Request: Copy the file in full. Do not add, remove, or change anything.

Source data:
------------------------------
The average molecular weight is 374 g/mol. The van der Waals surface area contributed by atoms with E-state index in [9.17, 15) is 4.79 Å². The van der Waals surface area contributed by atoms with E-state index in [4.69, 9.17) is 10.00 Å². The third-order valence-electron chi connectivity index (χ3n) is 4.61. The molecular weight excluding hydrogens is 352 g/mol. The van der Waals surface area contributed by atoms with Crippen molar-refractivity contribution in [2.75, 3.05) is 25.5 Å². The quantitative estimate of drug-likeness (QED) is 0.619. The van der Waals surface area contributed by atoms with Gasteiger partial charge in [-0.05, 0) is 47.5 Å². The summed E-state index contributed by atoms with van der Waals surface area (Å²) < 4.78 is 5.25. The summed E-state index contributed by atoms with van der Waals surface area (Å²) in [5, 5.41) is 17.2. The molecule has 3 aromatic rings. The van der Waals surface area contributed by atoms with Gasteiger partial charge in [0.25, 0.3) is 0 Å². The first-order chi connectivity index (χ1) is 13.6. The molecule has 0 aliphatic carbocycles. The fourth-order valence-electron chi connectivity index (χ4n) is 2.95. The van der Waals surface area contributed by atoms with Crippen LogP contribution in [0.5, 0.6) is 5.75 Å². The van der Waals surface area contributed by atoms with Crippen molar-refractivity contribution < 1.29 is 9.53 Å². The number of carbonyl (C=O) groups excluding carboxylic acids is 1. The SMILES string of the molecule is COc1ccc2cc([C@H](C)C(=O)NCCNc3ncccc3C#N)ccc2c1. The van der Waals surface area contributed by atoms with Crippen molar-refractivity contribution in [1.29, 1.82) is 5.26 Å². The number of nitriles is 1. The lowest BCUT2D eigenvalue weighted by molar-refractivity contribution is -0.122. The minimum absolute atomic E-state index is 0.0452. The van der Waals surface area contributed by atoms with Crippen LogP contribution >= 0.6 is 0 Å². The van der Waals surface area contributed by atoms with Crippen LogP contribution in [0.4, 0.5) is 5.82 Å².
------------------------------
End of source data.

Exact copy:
The average molecular weight is 374 g/mol. The van der Waals surface area contributed by atoms with E-state index in [9.17, 15) is 4.79 Å². The van der Waals surface area contributed by atoms with E-state index in [4.69, 9.17) is 10.00 Å². The third-order valence-electron chi connectivity index (χ3n) is 4.61. The molecular weight excluding hydrogens is 352 g/mol. The van der Waals surface area contributed by atoms with Crippen molar-refractivity contribution in [2.75, 3.05) is 25.5 Å². The quantitative estimate of drug-likeness (QED) is 0.619. The van der Waals surface area contributed by atoms with Gasteiger partial charge in [-0.05, 0) is 47.5 Å². The summed E-state index contributed by atoms with van der Waals surface area (Å²) < 4.78 is 5.25. The summed E-state index contributed by atoms with van der Waals surface area (Å²) in [5, 5.41) is 17.2. The molecule has 3 aromatic rings. The van der Waals surface area contributed by atoms with Gasteiger partial charge in [0.25, 0.3) is 0 Å². The first-order chi connectivity index (χ1) is 13.6. The molecule has 0 aliphatic carbocycles. The fourth-order valence-electron chi connectivity index (χ4n) is 2.95. The van der Waals surface area contributed by atoms with Crippen LogP contribution in [0.5, 0.6) is 5.75 Å². The van der Waals surface area contributed by atoms with Crippen molar-refractivity contribution < 1.29 is 9.53 Å². The number of carbonyl (C=O) groups excluding carboxylic acids is 1. The SMILES string of the molecule is COc1ccc2cc([C@H](C)C(=O)NCCNc3ncccc3C#N)ccc2c1. The van der Waals surface area contributed by atoms with Crippen molar-refractivity contribution in [1.29, 1.82) is 5.26 Å². The number of nitriles is 1. The lowest BCUT2D eigenvalue weighted by molar-refractivity contribution is -0.122. The minimum absolute atomic E-state index is 0.0452. The van der Waals surface area contributed by atoms with Crippen LogP contribution >= 0.6 is 0 Å². The van der Waals surface area contributed by atoms with Crippen LogP contribution in [0.4, 0.5) is 5.82 Å².